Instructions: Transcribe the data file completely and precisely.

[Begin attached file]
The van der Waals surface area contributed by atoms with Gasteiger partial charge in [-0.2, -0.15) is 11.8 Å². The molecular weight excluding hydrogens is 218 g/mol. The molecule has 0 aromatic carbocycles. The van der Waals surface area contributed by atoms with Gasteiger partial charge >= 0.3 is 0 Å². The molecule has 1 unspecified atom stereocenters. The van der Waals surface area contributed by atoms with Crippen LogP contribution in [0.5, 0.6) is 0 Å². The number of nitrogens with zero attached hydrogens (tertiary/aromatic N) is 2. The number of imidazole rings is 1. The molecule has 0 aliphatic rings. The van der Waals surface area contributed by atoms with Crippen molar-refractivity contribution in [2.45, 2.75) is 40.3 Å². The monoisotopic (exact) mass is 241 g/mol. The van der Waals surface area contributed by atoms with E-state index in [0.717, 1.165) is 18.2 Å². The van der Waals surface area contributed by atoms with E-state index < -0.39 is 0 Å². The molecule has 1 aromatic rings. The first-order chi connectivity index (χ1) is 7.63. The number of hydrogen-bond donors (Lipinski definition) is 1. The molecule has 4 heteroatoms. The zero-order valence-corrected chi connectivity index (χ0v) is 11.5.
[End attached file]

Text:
The van der Waals surface area contributed by atoms with Gasteiger partial charge in [-0.2, -0.15) is 11.8 Å². The molecular weight excluding hydrogens is 218 g/mol. The molecule has 0 aromatic carbocycles. The van der Waals surface area contributed by atoms with Gasteiger partial charge >= 0.3 is 0 Å². The molecule has 1 unspecified atom stereocenters. The van der Waals surface area contributed by atoms with Crippen LogP contribution in [0.5, 0.6) is 0 Å². The number of nitrogens with zero attached hydrogens (tertiary/aromatic N) is 2. The number of imidazole rings is 1. The molecule has 0 aliphatic rings. The van der Waals surface area contributed by atoms with Crippen molar-refractivity contribution in [2.45, 2.75) is 40.3 Å². The monoisotopic (exact) mass is 241 g/mol. The van der Waals surface area contributed by atoms with E-state index in [0.717, 1.165) is 18.2 Å². The van der Waals surface area contributed by atoms with E-state index < -0.39 is 0 Å². The molecule has 1 aromatic rings. The first-order chi connectivity index (χ1) is 7.63. The number of hydrogen-bond donors (Lipinski definition) is 1. The molecule has 4 heteroatoms. The zero-order valence-corrected chi connectivity index (χ0v) is 11.5.